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Saturday, June 19, 2021

Explained: Why China’s population will soon start falling

By 2025, China is set to lose its 'most populous' tag to India. In 2020, India had an estimated 138 crore people, 1.5 per cent behind China.

By: Explained Desk | New Delhi |
Updated: May 13, 2021 7:49:46 am
Children wearing face masks run along a path at a public park in Beijing. (AP Photo/Mark Schiefelbein)

In the decade up to 2020, China’s population grew at its slowest rate since the 1950s, mirroring trends seen in neighbouring South Korea and Japan, official census data released on Tuesday showed. It now stands at 141.2 crore people, with the rate of growth falling for the fourth consecutive year.

Last year, 1.2 crore babies were born in China, down from 1.465 crore in 2019 — a fall of 18 per cent in one year, as per census data released by its National Bureau of Statistics. The country’s fertility rate has dropped to 1.3, far below the replacement level of 2.1 required for a generation to have enough children to replace it.

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The trends pose a challenge for the ruling Communist Party, as policymakers will now have to find ways of sustaining China’s high growth despite fewer young people joining the workforce and the existing population rapidly ageing.

The United Nations expects China’s population to begin declining after 2030, but some experts say this could happen as early as in the next one or two years. By 2025, the country is set to lose its ‘most populous’ tag to India, which in 2020 had an estimated 138 crore people, 1.5 per cent behind China.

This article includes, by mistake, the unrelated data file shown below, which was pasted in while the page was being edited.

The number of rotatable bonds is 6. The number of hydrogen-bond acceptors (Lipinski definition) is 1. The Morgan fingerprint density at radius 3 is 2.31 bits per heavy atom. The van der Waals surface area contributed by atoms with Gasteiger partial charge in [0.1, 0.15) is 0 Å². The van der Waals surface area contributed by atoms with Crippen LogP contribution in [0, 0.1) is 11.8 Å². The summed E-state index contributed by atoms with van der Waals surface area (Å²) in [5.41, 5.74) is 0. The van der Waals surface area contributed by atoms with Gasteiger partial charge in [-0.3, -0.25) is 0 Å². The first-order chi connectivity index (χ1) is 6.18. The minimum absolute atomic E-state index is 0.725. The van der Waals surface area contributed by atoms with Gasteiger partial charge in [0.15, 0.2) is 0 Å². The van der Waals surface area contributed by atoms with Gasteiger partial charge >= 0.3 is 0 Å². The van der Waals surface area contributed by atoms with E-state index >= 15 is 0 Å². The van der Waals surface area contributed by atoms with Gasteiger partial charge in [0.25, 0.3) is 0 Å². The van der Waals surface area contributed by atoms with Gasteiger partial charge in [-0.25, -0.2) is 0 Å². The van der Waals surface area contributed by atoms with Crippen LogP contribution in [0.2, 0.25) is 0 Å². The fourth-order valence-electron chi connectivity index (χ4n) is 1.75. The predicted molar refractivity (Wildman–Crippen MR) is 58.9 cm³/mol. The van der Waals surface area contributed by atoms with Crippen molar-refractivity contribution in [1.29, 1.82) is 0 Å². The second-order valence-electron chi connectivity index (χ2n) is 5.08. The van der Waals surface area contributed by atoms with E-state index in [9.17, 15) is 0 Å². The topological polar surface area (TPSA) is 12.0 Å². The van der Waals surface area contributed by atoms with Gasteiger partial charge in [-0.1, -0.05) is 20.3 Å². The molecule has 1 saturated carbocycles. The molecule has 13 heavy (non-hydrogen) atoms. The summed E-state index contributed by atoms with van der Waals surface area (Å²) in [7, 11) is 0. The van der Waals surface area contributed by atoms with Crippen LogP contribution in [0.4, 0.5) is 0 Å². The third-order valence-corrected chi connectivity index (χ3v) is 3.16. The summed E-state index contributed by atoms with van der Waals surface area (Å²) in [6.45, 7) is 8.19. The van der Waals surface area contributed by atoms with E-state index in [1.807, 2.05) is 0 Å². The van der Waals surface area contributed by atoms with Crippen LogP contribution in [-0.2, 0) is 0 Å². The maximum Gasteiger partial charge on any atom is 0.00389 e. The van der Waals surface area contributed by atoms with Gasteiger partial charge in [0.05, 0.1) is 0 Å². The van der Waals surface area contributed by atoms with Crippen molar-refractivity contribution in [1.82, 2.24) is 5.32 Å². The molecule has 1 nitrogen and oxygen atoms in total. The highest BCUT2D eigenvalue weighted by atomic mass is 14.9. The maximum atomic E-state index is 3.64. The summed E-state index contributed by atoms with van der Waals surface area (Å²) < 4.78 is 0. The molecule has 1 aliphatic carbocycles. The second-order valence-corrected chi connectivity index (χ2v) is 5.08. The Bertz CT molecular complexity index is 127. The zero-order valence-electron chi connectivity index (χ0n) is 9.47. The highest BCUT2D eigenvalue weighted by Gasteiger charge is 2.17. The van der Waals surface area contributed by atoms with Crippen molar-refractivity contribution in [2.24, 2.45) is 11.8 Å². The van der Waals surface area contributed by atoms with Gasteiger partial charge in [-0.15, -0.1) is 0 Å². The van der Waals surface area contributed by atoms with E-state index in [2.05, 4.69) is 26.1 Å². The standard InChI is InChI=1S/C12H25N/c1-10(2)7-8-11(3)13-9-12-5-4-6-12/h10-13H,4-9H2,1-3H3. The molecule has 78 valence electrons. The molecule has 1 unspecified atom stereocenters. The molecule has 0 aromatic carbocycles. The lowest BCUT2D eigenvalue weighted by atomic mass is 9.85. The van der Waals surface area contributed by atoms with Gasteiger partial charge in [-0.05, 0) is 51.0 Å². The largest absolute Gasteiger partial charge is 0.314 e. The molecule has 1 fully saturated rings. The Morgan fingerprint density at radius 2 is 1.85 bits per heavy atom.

What does China’s latest census data say?

As per the 2020 national census, China’s seventh since 1953, the country’s population has grown from 134 crore in 2010 by 5.34 per cent over the past decade. The rate of population growth, however, has been steadily falling. Annually, the country grew 0.53 per cent in the last 10 years, down from 0.57 per cent between 2000 and 2010, and was the slowest of any decade since the 1950s.

The country’s working population — between ages 15 and 59 — is now 89.43 crore or 63.35 per cent of the total, down by 6.79 per cent from 2010. The number of people above age 60 has also gone up to 26.4 crore or 18.7 per cent of the population, up 5.44 per cent from the last census.

A ray of hope, though, is the greater proportion of children 14 years or younger, who are now 25.38 crore or 17.95 per cent of the population, up by 1.35 per cent from 2010. This rise has been credited to China relaxing its strict one-child policy in 2016 and allowing two children per family.

Chinese authorities claim that the controversial one-child policy, which was put into force in the late 1970s, helped the country avert severe food and water shortages by preventing up to 40 crore people from being born.

As per the South China Morning Post, the census data also confirmed anecdotal evidence that China’s population was shifting to the more developed provinces on the eastern coast, with people moving out of central and northeastern parts of the country.

The country further urbanised in the last decade, with 63.89 per cent living in urban areas, up by 14.21 percentage points. Its rural population fell to 36.11 per cent.

So, by when is the population expected to fall?